While Roberts is the one standing on the podium, she said these Paralympic medals aren’t for her. Her friend Kyndal passed away in May. Roberts was devastated by her death and shared some of her grief on social media. She teared up while speaking about her in a post-race press conference. 
“My friend passed away in May, so this Games was dedicated to her, and I just want to make her proud,” Roberts said. “I know that none of my family can be in Tokyo with me, but I know that she’s here. I feel her every time I compete. I talk to her. I think that I made her proud, and that was my main goal during the Games.” 
In the last few years, Roberts emerged as an up-and-coming star in the Para Track and Field and a passionate advocate for athlete mental health. She spoke to teamusa.org in Sept. 2020 about how difficult the postponement of the Paralympic Games was for her.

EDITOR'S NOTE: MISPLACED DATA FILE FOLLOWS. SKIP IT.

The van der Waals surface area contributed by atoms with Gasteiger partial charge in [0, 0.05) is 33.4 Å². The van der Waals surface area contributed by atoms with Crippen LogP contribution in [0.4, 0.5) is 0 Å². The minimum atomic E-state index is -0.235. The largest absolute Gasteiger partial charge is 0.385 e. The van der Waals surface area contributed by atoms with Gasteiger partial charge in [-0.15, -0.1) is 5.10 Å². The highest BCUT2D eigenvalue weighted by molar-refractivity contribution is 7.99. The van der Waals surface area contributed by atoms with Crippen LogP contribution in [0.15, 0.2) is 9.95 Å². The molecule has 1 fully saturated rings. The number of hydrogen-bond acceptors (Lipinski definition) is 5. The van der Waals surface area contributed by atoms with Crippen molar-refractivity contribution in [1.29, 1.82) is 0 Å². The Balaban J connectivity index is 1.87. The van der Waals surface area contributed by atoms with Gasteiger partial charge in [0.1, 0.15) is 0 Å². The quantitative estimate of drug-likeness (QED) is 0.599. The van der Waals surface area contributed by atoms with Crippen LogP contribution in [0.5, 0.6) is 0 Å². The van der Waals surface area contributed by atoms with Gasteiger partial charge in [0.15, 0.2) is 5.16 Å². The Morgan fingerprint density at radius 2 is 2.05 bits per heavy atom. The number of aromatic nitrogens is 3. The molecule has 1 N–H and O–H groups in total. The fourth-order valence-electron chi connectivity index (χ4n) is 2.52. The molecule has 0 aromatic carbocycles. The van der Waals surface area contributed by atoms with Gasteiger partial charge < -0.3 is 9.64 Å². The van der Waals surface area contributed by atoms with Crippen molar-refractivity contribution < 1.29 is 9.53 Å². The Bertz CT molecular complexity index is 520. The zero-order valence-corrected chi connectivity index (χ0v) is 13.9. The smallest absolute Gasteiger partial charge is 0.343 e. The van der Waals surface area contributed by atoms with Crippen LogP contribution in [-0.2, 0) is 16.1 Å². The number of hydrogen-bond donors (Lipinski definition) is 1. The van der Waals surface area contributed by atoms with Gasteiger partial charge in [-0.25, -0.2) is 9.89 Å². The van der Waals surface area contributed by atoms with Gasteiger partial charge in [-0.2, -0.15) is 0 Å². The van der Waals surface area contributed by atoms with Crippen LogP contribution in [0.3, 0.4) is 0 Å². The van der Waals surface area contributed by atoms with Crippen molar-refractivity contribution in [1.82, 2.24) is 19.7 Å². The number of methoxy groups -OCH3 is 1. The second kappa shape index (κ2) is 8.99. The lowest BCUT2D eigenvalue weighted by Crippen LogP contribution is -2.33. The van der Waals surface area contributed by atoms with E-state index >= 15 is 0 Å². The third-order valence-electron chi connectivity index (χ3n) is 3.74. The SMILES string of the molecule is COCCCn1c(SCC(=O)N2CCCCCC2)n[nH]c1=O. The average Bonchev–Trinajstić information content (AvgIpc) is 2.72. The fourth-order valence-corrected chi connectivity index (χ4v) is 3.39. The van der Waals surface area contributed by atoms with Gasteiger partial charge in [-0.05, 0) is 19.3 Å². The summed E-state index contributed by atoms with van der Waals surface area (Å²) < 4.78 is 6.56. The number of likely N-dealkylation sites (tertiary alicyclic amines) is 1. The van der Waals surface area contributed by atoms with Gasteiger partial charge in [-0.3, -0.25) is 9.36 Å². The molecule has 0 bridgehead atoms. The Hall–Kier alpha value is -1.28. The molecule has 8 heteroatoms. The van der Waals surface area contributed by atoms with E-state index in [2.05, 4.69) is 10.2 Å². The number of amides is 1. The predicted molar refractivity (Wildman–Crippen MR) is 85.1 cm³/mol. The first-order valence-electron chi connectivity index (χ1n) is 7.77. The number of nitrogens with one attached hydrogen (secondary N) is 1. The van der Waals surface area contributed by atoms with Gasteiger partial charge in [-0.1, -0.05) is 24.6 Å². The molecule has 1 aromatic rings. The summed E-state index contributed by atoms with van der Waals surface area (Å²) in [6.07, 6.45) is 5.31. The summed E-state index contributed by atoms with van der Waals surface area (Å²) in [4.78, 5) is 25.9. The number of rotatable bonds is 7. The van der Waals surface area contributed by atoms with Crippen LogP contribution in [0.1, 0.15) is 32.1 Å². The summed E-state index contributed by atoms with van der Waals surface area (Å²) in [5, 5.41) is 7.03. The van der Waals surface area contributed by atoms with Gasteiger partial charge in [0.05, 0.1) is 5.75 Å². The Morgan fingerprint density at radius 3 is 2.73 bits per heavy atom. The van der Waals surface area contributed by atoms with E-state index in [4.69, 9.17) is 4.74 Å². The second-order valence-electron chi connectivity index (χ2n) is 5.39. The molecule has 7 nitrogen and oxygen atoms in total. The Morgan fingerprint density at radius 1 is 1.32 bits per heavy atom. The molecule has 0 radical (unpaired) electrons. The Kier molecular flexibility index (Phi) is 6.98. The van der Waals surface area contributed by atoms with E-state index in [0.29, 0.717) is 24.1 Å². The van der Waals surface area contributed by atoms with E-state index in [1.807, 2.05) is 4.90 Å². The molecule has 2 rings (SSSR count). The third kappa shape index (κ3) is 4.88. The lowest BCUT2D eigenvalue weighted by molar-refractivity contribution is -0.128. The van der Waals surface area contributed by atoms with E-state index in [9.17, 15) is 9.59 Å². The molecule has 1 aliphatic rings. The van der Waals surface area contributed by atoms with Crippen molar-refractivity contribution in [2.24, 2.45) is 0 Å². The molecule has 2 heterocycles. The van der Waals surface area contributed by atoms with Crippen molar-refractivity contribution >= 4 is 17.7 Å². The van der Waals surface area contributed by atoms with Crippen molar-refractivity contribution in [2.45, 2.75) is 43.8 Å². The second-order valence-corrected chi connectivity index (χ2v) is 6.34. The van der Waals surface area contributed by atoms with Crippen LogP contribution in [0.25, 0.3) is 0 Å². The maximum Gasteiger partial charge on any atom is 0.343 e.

“Sometimes people forget that as athletes, we’re people too, and we face a lot of the same struggles that everybody else faces,” Roberts said in September. “I think it’s important for people to realize that we face struggles that they don’t see and that we’re not just these extremely happy and positive people all the time. It’s okay for us to have bad days and to struggle with things too.” 

Roberts plans to take care of herself after the Games by taking a month off from training. After that, she’ll go back to training for the long jump but isn’t ruling out future 100-meter races.